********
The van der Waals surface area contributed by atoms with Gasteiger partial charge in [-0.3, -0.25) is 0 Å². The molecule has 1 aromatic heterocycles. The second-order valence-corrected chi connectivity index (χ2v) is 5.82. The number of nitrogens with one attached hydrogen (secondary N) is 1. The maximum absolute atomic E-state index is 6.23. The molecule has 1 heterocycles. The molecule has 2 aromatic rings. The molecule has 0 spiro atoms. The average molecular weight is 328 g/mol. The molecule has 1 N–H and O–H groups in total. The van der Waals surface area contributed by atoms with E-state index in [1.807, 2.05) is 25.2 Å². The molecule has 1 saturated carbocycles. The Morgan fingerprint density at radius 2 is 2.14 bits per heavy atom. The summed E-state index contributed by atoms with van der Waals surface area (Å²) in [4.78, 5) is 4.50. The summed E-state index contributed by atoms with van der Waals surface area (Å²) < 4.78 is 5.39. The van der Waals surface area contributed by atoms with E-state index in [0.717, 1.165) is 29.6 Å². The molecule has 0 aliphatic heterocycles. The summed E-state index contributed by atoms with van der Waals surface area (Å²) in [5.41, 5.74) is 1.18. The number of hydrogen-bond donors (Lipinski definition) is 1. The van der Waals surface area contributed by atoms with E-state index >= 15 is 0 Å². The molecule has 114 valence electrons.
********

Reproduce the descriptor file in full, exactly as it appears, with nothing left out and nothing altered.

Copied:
The van der Waals surface area contributed by atoms with Gasteiger partial charge in [-0.3, -0.25) is 0 Å². The molecule has 1 aromatic heterocycles. The second-order valence-corrected chi connectivity index (χ2v) is 5.82. The number of nitrogens with one attached hydrogen (secondary N) is 1. The maximum absolute atomic E-state index is 6.23. The molecule has 1 heterocycles. The molecule has 2 aromatic rings. The molecule has 0 spiro atoms. The average molecular weight is 328 g/mol. The molecule has 1 N–H and O–H groups in total. The van der Waals surface area contributed by atoms with E-state index in [1.807, 2.05) is 25.2 Å². The molecule has 1 saturated carbocycles. The Morgan fingerprint density at radius 2 is 2.14 bits per heavy atom. The summed E-state index contributed by atoms with van der Waals surface area (Å²) in [4.78, 5) is 4.50. The summed E-state index contributed by atoms with van der Waals surface area (Å²) < 4.78 is 5.39. The van der Waals surface area contributed by atoms with E-state index in [0.717, 1.165) is 29.6 Å². The molecule has 0 aliphatic heterocycles. The summed E-state index contributed by atoms with van der Waals surface area (Å²) in [5.41, 5.74) is 1.18. The number of hydrogen-bond donors (Lipinski definition) is 1. The van der Waals surface area contributed by atoms with E-state index >= 15 is 0 Å². The molecule has 114 valence electrons.